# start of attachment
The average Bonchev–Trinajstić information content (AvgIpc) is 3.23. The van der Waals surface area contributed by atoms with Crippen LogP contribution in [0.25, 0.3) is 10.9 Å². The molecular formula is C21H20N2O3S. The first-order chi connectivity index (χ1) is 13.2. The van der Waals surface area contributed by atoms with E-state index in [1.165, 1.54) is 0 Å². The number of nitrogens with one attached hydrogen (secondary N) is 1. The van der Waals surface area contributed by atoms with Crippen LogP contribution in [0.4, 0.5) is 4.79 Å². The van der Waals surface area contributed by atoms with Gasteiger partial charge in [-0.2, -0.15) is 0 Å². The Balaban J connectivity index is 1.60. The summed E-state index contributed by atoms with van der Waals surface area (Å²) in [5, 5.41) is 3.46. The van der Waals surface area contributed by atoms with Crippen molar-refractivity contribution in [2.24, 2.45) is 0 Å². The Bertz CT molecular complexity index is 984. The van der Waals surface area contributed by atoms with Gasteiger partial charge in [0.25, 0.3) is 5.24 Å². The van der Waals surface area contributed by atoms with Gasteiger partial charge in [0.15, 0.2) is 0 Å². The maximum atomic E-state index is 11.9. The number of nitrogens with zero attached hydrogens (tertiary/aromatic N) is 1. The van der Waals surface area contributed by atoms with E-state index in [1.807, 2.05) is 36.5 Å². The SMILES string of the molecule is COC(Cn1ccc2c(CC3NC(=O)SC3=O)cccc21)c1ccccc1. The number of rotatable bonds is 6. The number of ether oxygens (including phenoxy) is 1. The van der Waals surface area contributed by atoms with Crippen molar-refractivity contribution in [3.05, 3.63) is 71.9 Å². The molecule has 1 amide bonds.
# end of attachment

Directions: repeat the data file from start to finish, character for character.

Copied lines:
The average Bonchev–Trinajstić information content (AvgIpc) is 3.23. The van der Waals surface area contributed by atoms with Crippen LogP contribution in [0.25, 0.3) is 10.9 Å². The molecular formula is C21H20N2O3S. The first-order chi connectivity index (χ1) is 13.2. The van der Waals surface area contributed by atoms with E-state index in [1.165, 1.54) is 0 Å². The number of nitrogens with one attached hydrogen (secondary N) is 1. The van der Waals surface area contributed by atoms with Crippen LogP contribution in [0.4, 0.5) is 4.79 Å². The van der Waals surface area contributed by atoms with Gasteiger partial charge in [-0.2, -0.15) is 0 Å². The Balaban J connectivity index is 1.60. The summed E-state index contributed by atoms with van der Waals surface area (Å²) in [5, 5.41) is 3.46. The van der Waals surface area contributed by atoms with Crippen molar-refractivity contribution in [2.24, 2.45) is 0 Å². The Bertz CT molecular complexity index is 984. The van der Waals surface area contributed by atoms with Gasteiger partial charge in [0.25, 0.3) is 5.24 Å². The van der Waals surface area contributed by atoms with Gasteiger partial charge in [0.15, 0.2) is 0 Å². The maximum atomic E-state index is 11.9. The number of nitrogens with zero attached hydrogens (tertiary/aromatic N) is 1. The van der Waals surface area contributed by atoms with E-state index in [1.807, 2.05) is 36.5 Å². The SMILES string of the molecule is COC(Cn1ccc2c(CC3NC(=O)SC3=O)cccc21)c1ccccc1. The number of rotatable bonds is 6. The number of ether oxygens (including phenoxy) is 1. The van der Waals surface area contributed by atoms with Crippen molar-refractivity contribution in [3.05, 3.63) is 71.9 Å². The molecule has 1 amide bonds.